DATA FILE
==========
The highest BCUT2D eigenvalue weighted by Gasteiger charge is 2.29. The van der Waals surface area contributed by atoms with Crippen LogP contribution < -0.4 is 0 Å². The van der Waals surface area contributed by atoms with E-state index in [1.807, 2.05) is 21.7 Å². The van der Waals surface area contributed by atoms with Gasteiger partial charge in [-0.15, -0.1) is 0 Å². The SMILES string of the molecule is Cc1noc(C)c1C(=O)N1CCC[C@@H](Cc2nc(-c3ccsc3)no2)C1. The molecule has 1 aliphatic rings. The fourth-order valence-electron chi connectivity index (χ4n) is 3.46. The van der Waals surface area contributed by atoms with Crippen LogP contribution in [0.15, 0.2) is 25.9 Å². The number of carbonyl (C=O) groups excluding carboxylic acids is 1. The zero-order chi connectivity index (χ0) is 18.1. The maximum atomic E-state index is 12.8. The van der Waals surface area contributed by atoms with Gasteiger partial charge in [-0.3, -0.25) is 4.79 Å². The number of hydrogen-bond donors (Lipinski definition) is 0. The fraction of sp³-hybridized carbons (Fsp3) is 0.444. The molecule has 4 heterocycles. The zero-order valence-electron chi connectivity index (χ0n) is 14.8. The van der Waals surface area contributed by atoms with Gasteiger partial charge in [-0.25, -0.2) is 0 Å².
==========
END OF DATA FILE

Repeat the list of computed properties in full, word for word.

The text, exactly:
The highest BCUT2D eigenvalue weighted by Gasteiger charge is 2.29. The van der Waals surface area contributed by atoms with Crippen LogP contribution < -0.4 is 0 Å². The van der Waals surface area contributed by atoms with E-state index in [1.807, 2.05) is 21.7 Å². The van der Waals surface area contributed by atoms with Gasteiger partial charge in [-0.15, -0.1) is 0 Å². The SMILES string of the molecule is Cc1noc(C)c1C(=O)N1CCC[C@@H](Cc2nc(-c3ccsc3)no2)C1. The molecule has 1 aliphatic rings. The fourth-order valence-electron chi connectivity index (χ4n) is 3.46. The van der Waals surface area contributed by atoms with Crippen LogP contribution in [0.15, 0.2) is 25.9 Å². The number of carbonyl (C=O) groups excluding carboxylic acids is 1. The zero-order chi connectivity index (χ0) is 18.1. The maximum atomic E-state index is 12.8. The van der Waals surface area contributed by atoms with Gasteiger partial charge in [-0.3, -0.25) is 4.79 Å². The number of hydrogen-bond donors (Lipinski definition) is 0. The fraction of sp³-hybridized carbons (Fsp3) is 0.444. The molecule has 4 heterocycles. The zero-order valence-electron chi connectivity index (χ0n) is 14.8. The van der Waals surface area contributed by atoms with Gasteiger partial charge in [-0.25, -0.2) is 0 Å².